The structure of FT_EmailSubject provides a great deal of search flexibility. For example, the query in Listing 3 finds all messages that have the phrase last week in the subject. Similarly, the query in Listing 4 finds all messages that have the words last or week anywhere in the subject. The query in Listing 5 finds the word last appearing as many as five words before the word week. And, to return strings that contain week, weekend, weekday, or weekly, we simply use the LIKE clause with a trailing wildcard. This method is still efficient because the query optimizer can use the existing indexes on the Word column with a trailing wildcard. In effect, the LIKE clause with a trailing wildcard is a stemming query in which the stem word is week, as Listing 6 shows.
As you can see from the above examples, the structure of FT_EmailSubject allows complex searching, including nearness matches (one word appearing within n words of another word), OR searches, AND searches, and stemming. The only limitations on searching are the sophistication of the query generator and the requirement of one join of the FT_EmailSubject table for each word in the search phrase. Our implementation limited our searches to the five longest words of the original user-entered search string; this provided a good balance between performance and narrow search results.
Notice that all text queries to our table require the DISTINCT keyword. Without DISTINCT, if a word appears in the subject field twice, the MessageID could appear twice in the result set. For a variation that removes the sorting overhead of DISTINCT, see the Web sidebar "Improving Retrieval Performance." (To access the Web sidebar, go to http://tsqlsolutions.com and enter InstantDoc ID 27363.)
In our experiments, we found that indexing the FT_EmailSubject table worked best when we put a clustered index on the Word, MessageID, and WordPosition columns and a nonclustered index on the MessageID, Word, and WordPosition columns. As always, you'll need to perform your own index tuning for your environment.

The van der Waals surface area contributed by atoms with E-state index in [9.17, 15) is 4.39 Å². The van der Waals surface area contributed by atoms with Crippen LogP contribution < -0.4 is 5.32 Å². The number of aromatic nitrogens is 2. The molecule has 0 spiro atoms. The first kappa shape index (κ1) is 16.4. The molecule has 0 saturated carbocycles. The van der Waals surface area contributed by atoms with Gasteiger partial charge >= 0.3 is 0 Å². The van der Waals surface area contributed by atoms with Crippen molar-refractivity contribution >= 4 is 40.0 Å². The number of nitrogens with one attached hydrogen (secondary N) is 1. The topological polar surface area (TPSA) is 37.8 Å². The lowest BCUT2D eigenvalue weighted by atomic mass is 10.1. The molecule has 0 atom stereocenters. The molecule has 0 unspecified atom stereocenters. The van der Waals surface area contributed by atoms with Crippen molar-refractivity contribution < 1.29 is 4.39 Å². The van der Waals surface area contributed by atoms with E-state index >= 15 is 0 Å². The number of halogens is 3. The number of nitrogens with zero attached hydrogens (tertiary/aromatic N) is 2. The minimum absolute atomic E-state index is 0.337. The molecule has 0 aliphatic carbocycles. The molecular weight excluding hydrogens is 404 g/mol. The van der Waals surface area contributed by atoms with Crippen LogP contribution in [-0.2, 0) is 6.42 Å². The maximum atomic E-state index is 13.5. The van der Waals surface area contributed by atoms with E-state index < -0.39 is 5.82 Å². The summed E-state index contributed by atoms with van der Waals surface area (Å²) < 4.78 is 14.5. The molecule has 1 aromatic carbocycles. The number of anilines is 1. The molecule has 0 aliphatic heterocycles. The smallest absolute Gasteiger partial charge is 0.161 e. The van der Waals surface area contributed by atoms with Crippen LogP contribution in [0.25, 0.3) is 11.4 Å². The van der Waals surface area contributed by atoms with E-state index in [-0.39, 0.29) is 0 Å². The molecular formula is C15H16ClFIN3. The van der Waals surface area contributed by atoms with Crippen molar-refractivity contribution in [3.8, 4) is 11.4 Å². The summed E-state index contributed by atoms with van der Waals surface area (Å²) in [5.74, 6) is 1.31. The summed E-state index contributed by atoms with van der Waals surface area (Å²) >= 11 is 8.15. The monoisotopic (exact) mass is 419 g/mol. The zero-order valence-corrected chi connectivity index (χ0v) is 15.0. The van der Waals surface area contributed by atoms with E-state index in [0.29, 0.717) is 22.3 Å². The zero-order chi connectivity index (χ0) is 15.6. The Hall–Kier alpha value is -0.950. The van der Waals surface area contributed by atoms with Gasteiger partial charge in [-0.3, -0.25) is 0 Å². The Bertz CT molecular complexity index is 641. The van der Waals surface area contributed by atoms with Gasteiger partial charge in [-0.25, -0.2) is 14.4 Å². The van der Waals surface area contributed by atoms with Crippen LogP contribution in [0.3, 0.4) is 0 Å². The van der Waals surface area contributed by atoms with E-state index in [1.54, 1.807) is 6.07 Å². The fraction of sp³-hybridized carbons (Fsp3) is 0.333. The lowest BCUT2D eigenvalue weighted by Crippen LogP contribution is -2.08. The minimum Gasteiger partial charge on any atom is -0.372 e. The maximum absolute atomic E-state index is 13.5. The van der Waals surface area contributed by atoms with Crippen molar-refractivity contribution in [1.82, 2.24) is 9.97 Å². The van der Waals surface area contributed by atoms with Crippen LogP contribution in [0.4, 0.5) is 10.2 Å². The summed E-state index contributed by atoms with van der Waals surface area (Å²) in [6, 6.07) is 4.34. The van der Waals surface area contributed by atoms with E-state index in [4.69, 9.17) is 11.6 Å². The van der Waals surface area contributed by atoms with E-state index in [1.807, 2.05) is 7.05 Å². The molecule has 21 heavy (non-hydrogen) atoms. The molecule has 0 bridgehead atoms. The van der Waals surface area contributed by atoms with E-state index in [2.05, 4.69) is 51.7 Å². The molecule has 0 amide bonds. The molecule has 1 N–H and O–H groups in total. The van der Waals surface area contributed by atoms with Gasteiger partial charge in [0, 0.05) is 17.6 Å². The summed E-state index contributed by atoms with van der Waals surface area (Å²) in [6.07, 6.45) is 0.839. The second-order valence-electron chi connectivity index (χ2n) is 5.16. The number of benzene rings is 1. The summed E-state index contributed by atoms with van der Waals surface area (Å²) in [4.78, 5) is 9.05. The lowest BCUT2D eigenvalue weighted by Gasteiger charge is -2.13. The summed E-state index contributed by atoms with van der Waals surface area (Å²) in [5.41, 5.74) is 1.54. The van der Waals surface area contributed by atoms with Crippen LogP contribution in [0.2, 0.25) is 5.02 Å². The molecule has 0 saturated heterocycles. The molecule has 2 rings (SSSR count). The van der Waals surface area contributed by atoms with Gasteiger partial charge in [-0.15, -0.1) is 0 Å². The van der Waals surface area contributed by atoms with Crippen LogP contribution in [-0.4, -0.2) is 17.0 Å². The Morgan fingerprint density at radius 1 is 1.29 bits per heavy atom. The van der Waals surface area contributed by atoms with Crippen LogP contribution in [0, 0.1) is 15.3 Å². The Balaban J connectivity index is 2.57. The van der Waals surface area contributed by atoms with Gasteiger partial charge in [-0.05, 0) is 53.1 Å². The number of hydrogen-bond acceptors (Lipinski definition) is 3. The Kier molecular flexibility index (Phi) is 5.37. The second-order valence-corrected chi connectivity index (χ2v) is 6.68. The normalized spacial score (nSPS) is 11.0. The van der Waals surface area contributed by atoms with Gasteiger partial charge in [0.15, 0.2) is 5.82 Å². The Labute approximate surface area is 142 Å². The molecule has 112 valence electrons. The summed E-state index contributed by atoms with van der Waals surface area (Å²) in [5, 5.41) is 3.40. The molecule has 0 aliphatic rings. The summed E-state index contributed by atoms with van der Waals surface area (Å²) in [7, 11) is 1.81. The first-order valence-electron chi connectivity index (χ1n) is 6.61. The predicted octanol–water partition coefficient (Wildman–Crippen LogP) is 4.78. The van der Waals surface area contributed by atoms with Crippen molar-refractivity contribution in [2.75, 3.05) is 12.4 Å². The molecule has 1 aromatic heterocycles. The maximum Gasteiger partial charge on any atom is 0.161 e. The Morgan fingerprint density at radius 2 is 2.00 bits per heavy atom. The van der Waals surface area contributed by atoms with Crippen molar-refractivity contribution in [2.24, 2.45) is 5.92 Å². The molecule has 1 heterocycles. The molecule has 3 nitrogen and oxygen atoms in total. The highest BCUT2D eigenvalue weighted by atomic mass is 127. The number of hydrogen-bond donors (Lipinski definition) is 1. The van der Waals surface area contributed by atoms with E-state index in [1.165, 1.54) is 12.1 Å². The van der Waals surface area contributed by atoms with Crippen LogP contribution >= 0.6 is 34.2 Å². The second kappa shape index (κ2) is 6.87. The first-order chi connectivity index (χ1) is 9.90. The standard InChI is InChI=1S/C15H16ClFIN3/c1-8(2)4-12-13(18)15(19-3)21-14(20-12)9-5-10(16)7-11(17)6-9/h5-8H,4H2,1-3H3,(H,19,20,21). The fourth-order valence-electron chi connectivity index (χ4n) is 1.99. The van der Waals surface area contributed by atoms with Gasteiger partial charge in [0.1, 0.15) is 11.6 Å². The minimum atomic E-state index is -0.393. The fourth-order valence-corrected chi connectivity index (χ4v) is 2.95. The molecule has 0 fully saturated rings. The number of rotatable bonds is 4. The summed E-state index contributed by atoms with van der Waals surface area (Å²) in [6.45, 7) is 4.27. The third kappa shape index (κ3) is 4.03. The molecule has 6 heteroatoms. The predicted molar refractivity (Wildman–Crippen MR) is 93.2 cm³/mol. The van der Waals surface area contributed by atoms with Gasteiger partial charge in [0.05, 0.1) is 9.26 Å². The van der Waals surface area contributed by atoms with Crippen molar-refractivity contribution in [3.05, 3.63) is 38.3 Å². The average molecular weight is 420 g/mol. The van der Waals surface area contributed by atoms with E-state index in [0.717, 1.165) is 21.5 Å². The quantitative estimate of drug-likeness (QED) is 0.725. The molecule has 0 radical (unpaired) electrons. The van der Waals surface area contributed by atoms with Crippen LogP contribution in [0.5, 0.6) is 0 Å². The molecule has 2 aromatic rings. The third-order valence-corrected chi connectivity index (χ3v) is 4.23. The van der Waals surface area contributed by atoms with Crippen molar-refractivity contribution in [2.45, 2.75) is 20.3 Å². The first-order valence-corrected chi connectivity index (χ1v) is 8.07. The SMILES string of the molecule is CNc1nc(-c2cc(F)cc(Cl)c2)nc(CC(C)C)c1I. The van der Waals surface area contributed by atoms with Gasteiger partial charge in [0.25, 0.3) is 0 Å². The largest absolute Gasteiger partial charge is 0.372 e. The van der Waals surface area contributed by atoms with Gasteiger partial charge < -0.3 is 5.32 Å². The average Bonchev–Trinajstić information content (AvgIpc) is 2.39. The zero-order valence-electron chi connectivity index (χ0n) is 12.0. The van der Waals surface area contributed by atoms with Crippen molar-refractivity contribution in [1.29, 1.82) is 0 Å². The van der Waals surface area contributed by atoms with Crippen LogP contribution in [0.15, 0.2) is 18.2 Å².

Full-Text Search vs. Custom Programming
In comparing the full-text search component and our custom solution, we found that, for our project, the full-text search component's biggest advantage was lower development cost. After implementing our custom solution, we discovered that our solution had far lower administrative costs. Besides our concerns about the full-text search component's reliability — based on our own experience and newsgroup postings — we also found that performance tuning, replication, and disaster recovery were all more difficult (or impossible) with the full-text search component than with our custom solution.
One area in which the full-text search component performed better than our solution was in the RANK feature. This feature provides a numeric appropriateness value for each result that a query returns. This value isn't well documented, but it's a function of the number of times search words appear in the string returned from the search. The full-text search component provides this value automatically, but in a custom solution, you'd have to provide a way to calculate the value. However, because our Web site's search results are often sorted alphabetically, this limitation in the custom approach was insignificant for our project. Table 1, page 6, shows how the full-text search component compares with our custom implementation in several performance categories.
This article gives you just a taste of what you can do with a custom search solution. The indexes recommended in this article use a LIKE clause to let users search for the first few letters of a word efficiently (e.g., a search for magic also returns magical and magician). And you can tweak the word parsing to improve similarity searching by removing duplicate sequential characters and playing with word-break characters. For example, a search for Reily could return O'Reilly and Reilly. Finally, you can easily change the entire approach to perform SOUNDEX searching: Simply replace the Word field with a SOUNDEX field and store SOUNDEX(Word) instead of Word in the population steps. The SOUNDEX value could be stored in a separate table, in the same table as the original word, or even as an indexed computed column or as part of an indexed view.
In our real-world project, we first implemented the full-text search component to get to market, then transitioned to a custom solution similar to the example outlined in this article. For our project, our custom solution improved query performance by 10 times over full-text search. Overall, the total cost of the custom implementation (development plus administration) was much cheaper than the ongoing administrative costs of the full-text search component. Although developing custom solutions can be more expensive than using an existing product, the reliability and scalability concerns associated with the full-text search component might make it worthwhile to seriously consider a home-grown implementation.